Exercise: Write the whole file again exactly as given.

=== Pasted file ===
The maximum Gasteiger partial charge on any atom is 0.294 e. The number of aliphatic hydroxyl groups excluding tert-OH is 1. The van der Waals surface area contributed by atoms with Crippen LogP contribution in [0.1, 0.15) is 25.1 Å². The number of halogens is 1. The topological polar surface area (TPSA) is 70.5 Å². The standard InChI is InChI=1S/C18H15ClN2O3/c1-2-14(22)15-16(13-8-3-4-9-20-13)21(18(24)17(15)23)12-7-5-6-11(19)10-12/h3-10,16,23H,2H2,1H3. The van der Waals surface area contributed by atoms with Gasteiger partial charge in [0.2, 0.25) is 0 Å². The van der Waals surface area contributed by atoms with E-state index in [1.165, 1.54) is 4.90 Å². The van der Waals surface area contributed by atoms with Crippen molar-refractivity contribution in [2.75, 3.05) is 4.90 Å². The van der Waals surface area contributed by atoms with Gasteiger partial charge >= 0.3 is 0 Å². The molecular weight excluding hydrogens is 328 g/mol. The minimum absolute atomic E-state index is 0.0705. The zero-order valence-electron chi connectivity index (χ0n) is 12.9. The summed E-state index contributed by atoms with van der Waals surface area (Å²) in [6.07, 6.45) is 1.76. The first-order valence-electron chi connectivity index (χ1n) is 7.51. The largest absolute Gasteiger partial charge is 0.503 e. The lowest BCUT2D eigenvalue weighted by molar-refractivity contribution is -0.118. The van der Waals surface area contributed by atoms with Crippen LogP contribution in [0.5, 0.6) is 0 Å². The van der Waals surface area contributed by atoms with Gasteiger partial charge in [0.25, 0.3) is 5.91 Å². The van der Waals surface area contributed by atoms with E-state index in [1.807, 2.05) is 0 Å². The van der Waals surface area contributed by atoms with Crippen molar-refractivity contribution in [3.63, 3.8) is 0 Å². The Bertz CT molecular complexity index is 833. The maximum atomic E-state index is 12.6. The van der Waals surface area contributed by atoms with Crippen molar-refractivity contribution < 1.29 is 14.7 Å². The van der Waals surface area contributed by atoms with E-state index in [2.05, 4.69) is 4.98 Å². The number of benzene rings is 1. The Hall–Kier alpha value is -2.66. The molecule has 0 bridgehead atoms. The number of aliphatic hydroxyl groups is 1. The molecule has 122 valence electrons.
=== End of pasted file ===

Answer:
The maximum Gasteiger partial charge on any atom is 0.294 e. The number of aliphatic hydroxyl groups excluding tert-OH is 1. The van der Waals surface area contributed by atoms with Crippen LogP contribution in [0.1, 0.15) is 25.1 Å². The number of halogens is 1. The topological polar surface area (TPSA) is 70.5 Å². The standard InChI is InChI=1S/C18H15ClN2O3/c1-2-14(22)15-16(13-8-3-4-9-20-13)21(18(24)17(15)23)12-7-5-6-11(19)10-12/h3-10,16,23H,2H2,1H3. The van der Waals surface area contributed by atoms with Gasteiger partial charge in [0.2, 0.25) is 0 Å². The van der Waals surface area contributed by atoms with E-state index in [1.165, 1.54) is 4.90 Å². The van der Waals surface area contributed by atoms with Crippen molar-refractivity contribution in [2.75, 3.05) is 4.90 Å². The van der Waals surface area contributed by atoms with Gasteiger partial charge >= 0.3 is 0 Å². The molecular weight excluding hydrogens is 328 g/mol. The minimum absolute atomic E-state index is 0.0705. The zero-order valence-electron chi connectivity index (χ0n) is 12.9. The summed E-state index contributed by atoms with van der Waals surface area (Å²) in [6.07, 6.45) is 1.76. The first-order valence-electron chi connectivity index (χ1n) is 7.51. The largest absolute Gasteiger partial charge is 0.503 e. The lowest BCUT2D eigenvalue weighted by molar-refractivity contribution is -0.118. The van der Waals surface area contributed by atoms with Crippen LogP contribution in [0.5, 0.6) is 0 Å². The van der Waals surface area contributed by atoms with Gasteiger partial charge in [0.25, 0.3) is 5.91 Å². The van der Waals surface area contributed by atoms with E-state index in [1.807, 2.05) is 0 Å². The van der Waals surface area contributed by atoms with Crippen molar-refractivity contribution in [3.63, 3.8) is 0 Å². The Bertz CT molecular complexity index is 833. The maximum atomic E-state index is 12.6. The van der Waals surface area contributed by atoms with Crippen molar-refractivity contribution < 1.29 is 14.7 Å². The van der Waals surface area contributed by atoms with E-state index in [2.05, 4.69) is 4.98 Å². The number of benzene rings is 1. The Hall–Kier alpha value is -2.66. The molecule has 0 bridgehead atoms. The number of aliphatic hydroxyl groups is 1. The molecule has 122 valence electrons.